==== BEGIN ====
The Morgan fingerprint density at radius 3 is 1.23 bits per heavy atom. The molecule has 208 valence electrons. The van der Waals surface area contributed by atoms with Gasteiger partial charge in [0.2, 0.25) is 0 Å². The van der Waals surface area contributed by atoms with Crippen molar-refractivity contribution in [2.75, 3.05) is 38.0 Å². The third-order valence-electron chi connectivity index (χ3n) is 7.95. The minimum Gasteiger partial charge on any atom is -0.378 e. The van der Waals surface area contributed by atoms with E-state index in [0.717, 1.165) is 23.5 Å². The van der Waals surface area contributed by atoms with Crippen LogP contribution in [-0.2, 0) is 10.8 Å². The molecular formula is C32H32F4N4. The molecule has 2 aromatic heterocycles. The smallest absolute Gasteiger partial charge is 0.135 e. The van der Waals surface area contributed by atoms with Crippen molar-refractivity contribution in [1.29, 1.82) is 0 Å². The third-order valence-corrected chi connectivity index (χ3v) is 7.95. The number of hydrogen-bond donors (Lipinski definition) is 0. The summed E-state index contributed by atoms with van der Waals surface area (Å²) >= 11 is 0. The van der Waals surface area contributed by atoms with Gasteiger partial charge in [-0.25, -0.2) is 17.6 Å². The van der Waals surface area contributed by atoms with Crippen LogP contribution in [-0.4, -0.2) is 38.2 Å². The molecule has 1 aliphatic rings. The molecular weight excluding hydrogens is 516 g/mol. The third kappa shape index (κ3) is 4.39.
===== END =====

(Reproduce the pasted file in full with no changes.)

The Morgan fingerprint density at radius 3 is 1.23 bits per heavy atom. The molecule has 208 valence electrons. The van der Waals surface area contributed by atoms with Gasteiger partial charge in [0.2, 0.25) is 0 Å². The van der Waals surface area contributed by atoms with Crippen molar-refractivity contribution in [2.75, 3.05) is 38.0 Å². The third-order valence-electron chi connectivity index (χ3n) is 7.95. The minimum Gasteiger partial charge on any atom is -0.378 e. The van der Waals surface area contributed by atoms with E-state index in [0.717, 1.165) is 23.5 Å². The van der Waals surface area contributed by atoms with Crippen LogP contribution in [-0.2, 0) is 10.8 Å². The molecular formula is C32H32F4N4. The molecule has 2 aromatic heterocycles. The smallest absolute Gasteiger partial charge is 0.135 e. The van der Waals surface area contributed by atoms with Crippen molar-refractivity contribution in [1.29, 1.82) is 0 Å². The third-order valence-corrected chi connectivity index (χ3v) is 7.95. The number of hydrogen-bond donors (Lipinski definition) is 0. The summed E-state index contributed by atoms with van der Waals surface area (Å²) >= 11 is 0. The van der Waals surface area contributed by atoms with Gasteiger partial charge in [-0.25, -0.2) is 17.6 Å². The van der Waals surface area contributed by atoms with Crippen LogP contribution in [-0.4, -0.2) is 38.2 Å². The molecule has 1 aliphatic rings. The molecular weight excluding hydrogens is 516 g/mol. The third kappa shape index (κ3) is 4.39.